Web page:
How We Used Ecommerce to Keep Our Business Alive During COVID-19
Brittney, our Finance and HR chief, is fond of saying that being scrappy is in Jupmode’s DNA. Sometimes scrappy means working in a shop without heat. Other times it means printing through the night to get shirts done for the Toledo Walleye Kelly Cup games.
It’s this spirit that has helped us survive the last two months.
Our year was off to a great start. But, like everyone else, COVID-19 threw our world into a tailspin.
In order to survive our plan was to move as fast as we could and adapt to the ever changing environment. This was important for us because our custom decoration business (screen printing, embroidery, and promotional products), which is 80% of our revenue, disappeared almost completely in a matter of days.
I knew we couldn’t survive if we didn’t make changes and make them quickly.
Our strongest path forward was with our ecommerce business on Jupmode.com. Historically, less than 5% of our revenue is generated online from our retail business. Fortunately, our retail team was up for the challenge.
To spur growth online, we focused on the following things:
- Social media: We’ve always been strong with social media. However, with a short staff and an increased emphasis on ecommerce, we had to maintain high post frequency, relevancy, and focus on the platforms that would generate the most engagement and drive traffic. For us, this meant Facebook, Instagram, and emails. Maintaining a consistent social media schedule was essential to our success.
- New product releases: New products always drive sales. They may not always create sales for the new product, but it brings people to our website and generates orders. Since we have a relatively immature ecommerce brand, we had to rely heavily on tactics that we knew drove sales. New products are one thing that we know always does this.
- Community shirts: Our Community Shirt program has been a hit since it launched with our Christmas Weed shirt. We changed the program slightly over the last two months by releasing four new designs in a short period of time - a nurse shirt, one that read Stay Home for Each other, shirts that directly acknowledged what was top of mind for customers but came with the added benefit of supporting a local company who was also giving back to the community. Our community program donates a portion of the proceeds from each sale to a community organization. We chose the United Way of Greater Toledo and Grubs For Scrubs by Deet’s BBQ for this special group of community shirts. The goodwill surrounding each of those organizations and the synergy created by the designs, the partnerships, and the good intentions of the local community created a ton of excitement over these shirts.
- Discounts: As a company, we have never been big on discounting. In the past, we limited discounts to specific, recurring sales every year to avoid training our customers to shop only when something is on sale. Circumstances demanded we change our attitude on discounts. Generating sales was the only thing that could save our company and our jobs. Even if we had to do that on thinner margins, it was better than the alternative. It also made our products more accessible to more people, and new customers, especially during a time of personal financial uncertainty.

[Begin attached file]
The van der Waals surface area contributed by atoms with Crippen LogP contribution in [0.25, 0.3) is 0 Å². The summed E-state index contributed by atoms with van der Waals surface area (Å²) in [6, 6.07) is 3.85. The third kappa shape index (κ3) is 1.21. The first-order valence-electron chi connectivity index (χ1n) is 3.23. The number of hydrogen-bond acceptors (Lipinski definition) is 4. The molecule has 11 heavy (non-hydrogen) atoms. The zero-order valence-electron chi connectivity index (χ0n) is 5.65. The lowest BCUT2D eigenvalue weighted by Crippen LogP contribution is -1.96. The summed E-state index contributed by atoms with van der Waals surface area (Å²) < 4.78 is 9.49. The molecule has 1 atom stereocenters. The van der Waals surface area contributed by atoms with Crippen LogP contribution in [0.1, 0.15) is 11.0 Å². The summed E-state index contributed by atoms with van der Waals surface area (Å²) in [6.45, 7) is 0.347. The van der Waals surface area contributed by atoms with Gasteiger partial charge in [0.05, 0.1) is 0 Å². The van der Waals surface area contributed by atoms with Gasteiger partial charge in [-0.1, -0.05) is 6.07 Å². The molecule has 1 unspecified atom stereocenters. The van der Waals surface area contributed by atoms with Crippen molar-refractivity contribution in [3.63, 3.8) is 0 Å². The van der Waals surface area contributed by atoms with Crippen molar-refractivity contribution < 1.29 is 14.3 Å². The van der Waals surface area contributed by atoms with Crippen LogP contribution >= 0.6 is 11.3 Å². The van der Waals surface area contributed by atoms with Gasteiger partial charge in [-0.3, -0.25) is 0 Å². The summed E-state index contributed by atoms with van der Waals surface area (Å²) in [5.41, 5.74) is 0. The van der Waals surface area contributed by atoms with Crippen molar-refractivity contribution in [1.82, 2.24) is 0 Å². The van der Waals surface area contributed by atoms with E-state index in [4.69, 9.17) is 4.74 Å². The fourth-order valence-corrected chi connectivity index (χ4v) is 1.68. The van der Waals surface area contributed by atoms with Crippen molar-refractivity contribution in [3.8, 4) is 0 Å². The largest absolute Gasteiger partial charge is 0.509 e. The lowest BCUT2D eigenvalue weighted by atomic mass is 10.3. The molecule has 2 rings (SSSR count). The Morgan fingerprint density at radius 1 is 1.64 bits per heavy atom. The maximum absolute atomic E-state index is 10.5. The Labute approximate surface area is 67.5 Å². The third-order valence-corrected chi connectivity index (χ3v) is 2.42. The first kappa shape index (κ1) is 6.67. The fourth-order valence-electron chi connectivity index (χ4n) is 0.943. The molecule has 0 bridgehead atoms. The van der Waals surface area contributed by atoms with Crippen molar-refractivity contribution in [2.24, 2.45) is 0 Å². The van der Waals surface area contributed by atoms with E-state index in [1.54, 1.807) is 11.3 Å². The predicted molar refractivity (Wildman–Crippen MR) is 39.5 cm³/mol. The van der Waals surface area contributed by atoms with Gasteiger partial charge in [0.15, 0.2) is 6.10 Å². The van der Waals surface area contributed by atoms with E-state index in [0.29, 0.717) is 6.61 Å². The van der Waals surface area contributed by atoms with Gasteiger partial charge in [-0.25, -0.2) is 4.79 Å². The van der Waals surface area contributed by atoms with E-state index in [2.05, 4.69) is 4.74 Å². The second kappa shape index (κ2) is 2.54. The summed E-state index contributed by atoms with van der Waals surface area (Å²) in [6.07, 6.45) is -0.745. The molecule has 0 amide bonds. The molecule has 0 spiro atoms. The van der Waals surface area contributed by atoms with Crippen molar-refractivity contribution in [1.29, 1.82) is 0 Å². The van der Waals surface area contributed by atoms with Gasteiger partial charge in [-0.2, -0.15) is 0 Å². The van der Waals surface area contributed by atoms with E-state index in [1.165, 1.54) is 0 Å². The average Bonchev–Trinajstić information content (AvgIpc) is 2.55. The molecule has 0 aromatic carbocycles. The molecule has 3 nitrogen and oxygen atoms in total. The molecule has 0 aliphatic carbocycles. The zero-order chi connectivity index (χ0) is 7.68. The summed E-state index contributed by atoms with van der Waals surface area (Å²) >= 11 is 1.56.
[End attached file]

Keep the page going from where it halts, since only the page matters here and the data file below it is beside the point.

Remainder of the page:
- Paid ads: We started dabbling in Facebook and Instagram ads in the beginning of the year. Our new focus on online retail forced us to really dig in and scale them. In a short period of time we have grown our Facebook and Instagram ad spend to roughly $400 per day with a >$6 return on ad spend. If you follow us on social media, have visited or purchased from Jupmode.com recently, you likely have seen our ads. It’s fair to assume they’ve received a bit of a boost due to shopping habits shifting from in store to online. No matter how you look at it, it’s been a positive return and has helped us reach new people.
- Here for Good: The biggest boost in business came from our Here for Good campaign. We used Jupmode Supply to sell shirts for other local organizations and split the proceeds with that organization or individual. This allowed many people to generate income and awareness while they were otherwise unable to function as a normal business (much like us). We had over 500 businesses, organizations, and individuals participate and sold over 13,000 pieces! This program was so successful because the community was looking for a way to support their favorite local people and this gave them a way to do it. In addition, each participant actively promoted their own shirt which helped us reach so many more people.
We have been fortunate to have a pre-established online presence when COVID-19 impacted our small business. It provided diversity that helped us to hang in there. We are now hyper aware that we need to continue to diversify our business to create stability. Ecommerce is our path to do that.